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Contexts and Culling

Law, John and Moser, Ingunn (2012). Contexts and Culling. Science, Technology & Human Values, 37(4) pp. 332–354.

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This article asks how contexts are made in science as well as in social science, and how the making of contexts relates to political agency and intervention. To explore these issues, it traces contexting for foot-and-mouth disease and the strategies used to control the epidemic in the United Kingdom in 2001. It argues that to depict the world is to assemble contexts and to hold them together in a mode that may be descriptive, explanatory, or predictive. In developing this argument, it explores how contexts are assembled in a series of different descriptive and explanatory narratives in epidemiology, policy, critical social science, and (feminist) social studies of science.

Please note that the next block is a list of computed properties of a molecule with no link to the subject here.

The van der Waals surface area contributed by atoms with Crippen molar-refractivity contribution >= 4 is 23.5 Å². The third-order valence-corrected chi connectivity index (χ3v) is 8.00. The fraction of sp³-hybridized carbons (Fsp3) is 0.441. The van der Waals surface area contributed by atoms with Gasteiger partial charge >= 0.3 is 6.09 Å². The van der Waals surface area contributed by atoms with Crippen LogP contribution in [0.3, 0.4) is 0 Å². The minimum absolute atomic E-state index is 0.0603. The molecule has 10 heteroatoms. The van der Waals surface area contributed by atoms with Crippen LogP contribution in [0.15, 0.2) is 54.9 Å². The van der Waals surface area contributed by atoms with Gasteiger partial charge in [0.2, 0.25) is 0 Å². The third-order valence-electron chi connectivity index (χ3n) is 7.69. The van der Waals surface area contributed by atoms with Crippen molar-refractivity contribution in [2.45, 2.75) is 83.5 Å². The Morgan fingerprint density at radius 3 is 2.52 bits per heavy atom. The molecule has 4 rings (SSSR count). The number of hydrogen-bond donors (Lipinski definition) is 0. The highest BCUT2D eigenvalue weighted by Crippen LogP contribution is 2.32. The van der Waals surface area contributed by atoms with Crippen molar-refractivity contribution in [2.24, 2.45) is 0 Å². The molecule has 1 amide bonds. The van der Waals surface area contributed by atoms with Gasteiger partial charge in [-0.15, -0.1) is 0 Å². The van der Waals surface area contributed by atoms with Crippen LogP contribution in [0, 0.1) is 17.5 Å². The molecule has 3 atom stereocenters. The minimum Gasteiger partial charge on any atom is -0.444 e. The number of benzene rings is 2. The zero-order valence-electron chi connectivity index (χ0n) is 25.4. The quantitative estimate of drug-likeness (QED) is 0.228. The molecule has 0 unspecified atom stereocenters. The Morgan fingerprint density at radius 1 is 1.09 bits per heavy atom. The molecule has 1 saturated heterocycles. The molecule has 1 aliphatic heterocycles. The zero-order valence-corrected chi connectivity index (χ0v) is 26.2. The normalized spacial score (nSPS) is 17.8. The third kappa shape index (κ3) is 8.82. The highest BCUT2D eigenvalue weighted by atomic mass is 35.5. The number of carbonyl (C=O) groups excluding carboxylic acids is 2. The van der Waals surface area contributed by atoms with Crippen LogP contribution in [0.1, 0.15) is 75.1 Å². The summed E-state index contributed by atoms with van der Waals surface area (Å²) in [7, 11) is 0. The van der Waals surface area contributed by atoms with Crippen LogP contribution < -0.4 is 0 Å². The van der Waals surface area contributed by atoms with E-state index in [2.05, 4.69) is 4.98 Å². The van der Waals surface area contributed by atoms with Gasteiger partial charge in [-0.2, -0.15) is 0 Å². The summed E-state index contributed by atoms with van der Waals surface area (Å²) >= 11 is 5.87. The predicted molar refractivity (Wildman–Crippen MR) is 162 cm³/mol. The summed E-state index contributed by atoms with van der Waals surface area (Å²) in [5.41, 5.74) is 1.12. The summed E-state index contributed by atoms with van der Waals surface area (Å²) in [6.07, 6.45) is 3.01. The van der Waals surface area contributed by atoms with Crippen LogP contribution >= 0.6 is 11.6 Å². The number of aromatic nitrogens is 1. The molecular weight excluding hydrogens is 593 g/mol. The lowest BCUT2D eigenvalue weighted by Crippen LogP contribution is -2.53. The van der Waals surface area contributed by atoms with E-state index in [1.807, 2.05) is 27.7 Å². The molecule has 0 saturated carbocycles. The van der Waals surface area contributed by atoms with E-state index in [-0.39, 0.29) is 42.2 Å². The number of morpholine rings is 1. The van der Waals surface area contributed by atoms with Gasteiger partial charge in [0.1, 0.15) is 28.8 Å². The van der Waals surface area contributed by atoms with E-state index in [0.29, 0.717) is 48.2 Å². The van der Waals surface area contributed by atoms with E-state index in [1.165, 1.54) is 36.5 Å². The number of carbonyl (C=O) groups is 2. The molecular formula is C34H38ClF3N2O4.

Item Type: Journal Article
Copyright Holders: 2011 The Authors
ISSN: 1552-8251
Project Funding Details:
Funded Project NameProject IDFunding Body
Not SetNot SetSage
Academic Unit/Department: Faculty of Arts and Social Sciences (FASS) > History, Religious Studies, Sociology, Social Policy and Criminology
Faculty of Arts and Social Sciences (FASS)
Item ID: 30652
Depositing User: John Law
Date Deposited: 17 Jan 2012 11:35
Last Modified: 04 Oct 2016 11:09
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